Many companies involved in the direct selling industry in Australia conduct their business
by way of a buy/resell model. (This is similar to other forms of distributorships.) In some
countries, direct selling companies are able to specify a minimum price below which their
independent distributors cannot resell or advertise the goods or services. However, this
practice, which is known in Australia as “resale price maintenance”, is strictly prohibited in
Australia under the Competition and Consumer Act 2010 (the Act)
What is “Resale Price Maintenance”?
Suppliers of goods and services in Australia are unable to specify a minimum price below
which goods or services are unable to be resold. Independent contractors or distributors
have the right to advertise and sell goods at any price they like.
Examples of supplier conduct which may amount to resale price maintenance include:
a statement to the effect in Policies and Procedures that products must not be sold by
distributors for amounts less than those amounts set by the supplier;
setting minimum prices below which independent contractors or distributors must not
resell the products;
offering inducements to independent contractors or distributors to not resell products at
discounted prices; and
taking action against independent contractors or distributors, for example, threatening
to cut off supply because they have discounted or advertised prices which are below
those set by the supplier.
Recent ACCC Action
In January 2012, the Australian Competition and Consumer Commission (the ACCC) (the
Australian regulator for consumer law matters) commenced legal proceedings against
Eternal Beauty Products Pty Ltd (Eternal) and its director, Ms Penny Rider in respect of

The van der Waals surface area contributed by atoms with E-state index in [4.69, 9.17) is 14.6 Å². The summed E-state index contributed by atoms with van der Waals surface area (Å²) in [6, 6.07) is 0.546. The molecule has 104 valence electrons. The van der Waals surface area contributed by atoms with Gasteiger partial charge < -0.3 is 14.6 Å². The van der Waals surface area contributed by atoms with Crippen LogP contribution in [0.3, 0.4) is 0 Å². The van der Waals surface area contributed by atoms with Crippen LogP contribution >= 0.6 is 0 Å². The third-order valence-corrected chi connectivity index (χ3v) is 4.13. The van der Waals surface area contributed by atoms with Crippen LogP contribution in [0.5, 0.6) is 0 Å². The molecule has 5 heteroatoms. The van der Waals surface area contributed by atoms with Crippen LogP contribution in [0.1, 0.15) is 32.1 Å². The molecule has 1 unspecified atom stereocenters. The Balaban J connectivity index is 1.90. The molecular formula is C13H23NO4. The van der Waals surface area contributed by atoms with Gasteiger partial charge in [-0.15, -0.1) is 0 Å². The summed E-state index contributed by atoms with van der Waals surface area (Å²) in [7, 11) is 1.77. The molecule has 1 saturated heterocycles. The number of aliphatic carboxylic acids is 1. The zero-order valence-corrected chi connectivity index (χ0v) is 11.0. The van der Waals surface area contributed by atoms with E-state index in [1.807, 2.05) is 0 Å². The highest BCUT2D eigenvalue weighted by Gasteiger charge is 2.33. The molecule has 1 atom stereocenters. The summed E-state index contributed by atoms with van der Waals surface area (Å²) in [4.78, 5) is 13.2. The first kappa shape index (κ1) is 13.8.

conduct allegedly in breach of this prohibition.
Eternal supplies beauty products and is the sole Australian distributor of an eye cream and
face cream (the Products). Representatives of Eternal were said to have induced
representatives of various retailers during telephone conversations and by email to not sell
the Products at prices less than the price specified by Eternal.
The proceedings were concluded recently when the parties agreed by consent to Federal
Court orders that:
Eternal and Ms Rider had engaged in resale price maintenance in breach of section 48
of the Competition and Consumer Act;
Eternal pay a penalty of $80,000 to the Commonwealth in respect of the contraventions
while Ms Rider pay a penalty of $10,000.
Eternal establishes a Compliance and Education/Training Program, to be maintained
and administered for three years.
Ms Rider attend the training which must be provided annually for three years and which
she must verify has taken place each year (by providing an affidavit to the ACCC).
Eternal and Ms Rider pay the ACCC the sum of $10,000 as a contribution towards the
Take Home Points
Companies involved in the direct selling industry should ensure that they do not stipulate to
their independent contractors that goods or services must not be sold or provided below
particular prices. Recommended or suggested prices should be just that and the
independent distributor should have the right to determine the price at which they re-sell
goods or services. Direct selling companies should also be mindful that their Policies and
Procedures do not contain clauses which contravene, expressly or implicitly, this
prohibition. Further, the selling of goods below a recommended or suggested price should
not be grounds for the termination or suspension of an independent contractor’s agreement
with the company.
Section 48 of the Competition and Consumer Act 2010 (Cth).
The content of this article is intended to provide a general guide
to the subject matter. Specialist advice should be sought about your
Specific Questions relating to this article should be addressed directly to the author.